Tending Her Spot

Sunday was my birthday. Brandon had asked me what I wanted and I told him I only wanted one thing. Time. I wanted time all to myself to go out to the cemetery and work on Anne Marie's spot. I go there at least weekly, but Oliver is almost always with me and I haven't had a good chunk of time to stay and work. I wanted to pull up the dead winter grass that I had tried to get to grow but which never did really grow. I wanted to level out the ground that in one particular spot is a bit uneven. I want to polish her headstone and put in some fresh flowers. I wanted to make it look pretty. And so after lunch on Sunday I made a trip to the hardware store and bought turf builder, grass seed, dirt, flowers, and new gloves, and I went to the cemetery to work.

I weed-eated and dug up all the clumps of weeds that try to take over so quickly. I pulled up old grass and raked the soil. I tried my best (but failed) to make things level. The rain the previous days had made the ground nice and wet so even though it was muddy it made the digging a little easier. I put down turf builder and grass seed and spread a layer of soil on top. And I patted it gently down, praying that it would grow. I polished her headstone and brushed out all the loose dirt that gets caught in the cracks. And even though I think it's against the rules, I planted some flowers. I wanted Anne Marie to have some live flowers that wouldn't dry up after a few days. I wanted her to have something besides artificial flowers that fade and fray so easily in the Oklahoma wind and sun.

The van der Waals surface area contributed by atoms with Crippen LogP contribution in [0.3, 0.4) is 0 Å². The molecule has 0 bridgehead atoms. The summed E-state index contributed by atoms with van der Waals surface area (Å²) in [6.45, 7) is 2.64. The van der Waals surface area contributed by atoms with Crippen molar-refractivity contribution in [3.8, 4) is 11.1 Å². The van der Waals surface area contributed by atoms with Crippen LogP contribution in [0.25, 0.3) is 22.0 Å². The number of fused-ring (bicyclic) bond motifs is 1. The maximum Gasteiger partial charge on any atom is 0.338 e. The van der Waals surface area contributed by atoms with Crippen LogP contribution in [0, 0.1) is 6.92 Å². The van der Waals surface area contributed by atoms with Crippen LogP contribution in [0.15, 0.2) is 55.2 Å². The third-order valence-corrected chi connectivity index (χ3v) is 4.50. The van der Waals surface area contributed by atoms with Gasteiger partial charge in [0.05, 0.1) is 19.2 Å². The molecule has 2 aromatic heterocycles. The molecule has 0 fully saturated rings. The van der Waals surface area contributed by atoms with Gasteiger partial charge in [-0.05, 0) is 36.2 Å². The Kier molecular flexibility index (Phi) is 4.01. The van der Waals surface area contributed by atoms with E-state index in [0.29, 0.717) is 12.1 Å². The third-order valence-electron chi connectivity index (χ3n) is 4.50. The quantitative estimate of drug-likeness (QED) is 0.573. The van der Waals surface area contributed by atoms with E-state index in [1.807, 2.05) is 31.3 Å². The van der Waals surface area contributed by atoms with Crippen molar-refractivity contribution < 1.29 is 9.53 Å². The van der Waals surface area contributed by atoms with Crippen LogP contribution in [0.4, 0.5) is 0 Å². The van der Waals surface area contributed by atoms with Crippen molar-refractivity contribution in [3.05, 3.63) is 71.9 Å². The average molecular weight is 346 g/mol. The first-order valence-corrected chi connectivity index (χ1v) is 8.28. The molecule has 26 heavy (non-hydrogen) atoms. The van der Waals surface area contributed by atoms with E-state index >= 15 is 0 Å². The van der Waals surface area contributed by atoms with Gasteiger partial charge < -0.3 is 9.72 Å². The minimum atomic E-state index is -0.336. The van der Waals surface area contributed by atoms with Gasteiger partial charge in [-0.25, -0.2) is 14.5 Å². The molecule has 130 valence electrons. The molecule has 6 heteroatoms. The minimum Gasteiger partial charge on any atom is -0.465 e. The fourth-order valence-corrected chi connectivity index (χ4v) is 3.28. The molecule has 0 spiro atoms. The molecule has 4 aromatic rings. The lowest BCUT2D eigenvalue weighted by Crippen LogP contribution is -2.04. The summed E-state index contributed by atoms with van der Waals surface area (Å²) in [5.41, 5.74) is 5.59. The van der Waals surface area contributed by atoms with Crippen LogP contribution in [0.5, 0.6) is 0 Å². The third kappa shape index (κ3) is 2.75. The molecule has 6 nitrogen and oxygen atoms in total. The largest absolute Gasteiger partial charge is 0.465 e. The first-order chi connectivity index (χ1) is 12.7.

I like to work outside, so I enjoyed being there working. I was there for a long time -- digging, cleaning, planting, trying to make things look pretty, and thinking about my girl, missing her on my birthday. I know that the beauty in heaven doesn't even begin to compare to anything here, and yet there is something in me that still wants her spot to be pretty. Even though she isn't here with me there is an ache in me to do something for her.

When I finished, I stood back, muddy and windblown, and looked at my work. And I was disappointed. It looked a little better -- the weeds around her spot were all gone and the old dry grass was gone -- but it still wasn't what I imagined. I was frustrated and sad. I had hoped that I would stand back and look and it would look how I wanted it too look -- pretty. But I'll keep at it. I'll keep watering and planting and maybe one day I'll develop a green thumb. I know Anne Marie will never see it. I know the view she has is glorious beyond description. But I'm still her mom, and moms do things for their kids because it makes us happy. We get up in the middle of the night when we hear our baby cry, we change diapers, and kiss boo-boos. We drive to ballet and to baseball games and to shop for the perfect dress. We stay up late waiting for them to come home, we pray for them, and our hearts ache over every hurt they have. And sometimes we go out to their spot at the cemetery and dig in the dirt and plant flowers because there's nothing else we would rather be doing.

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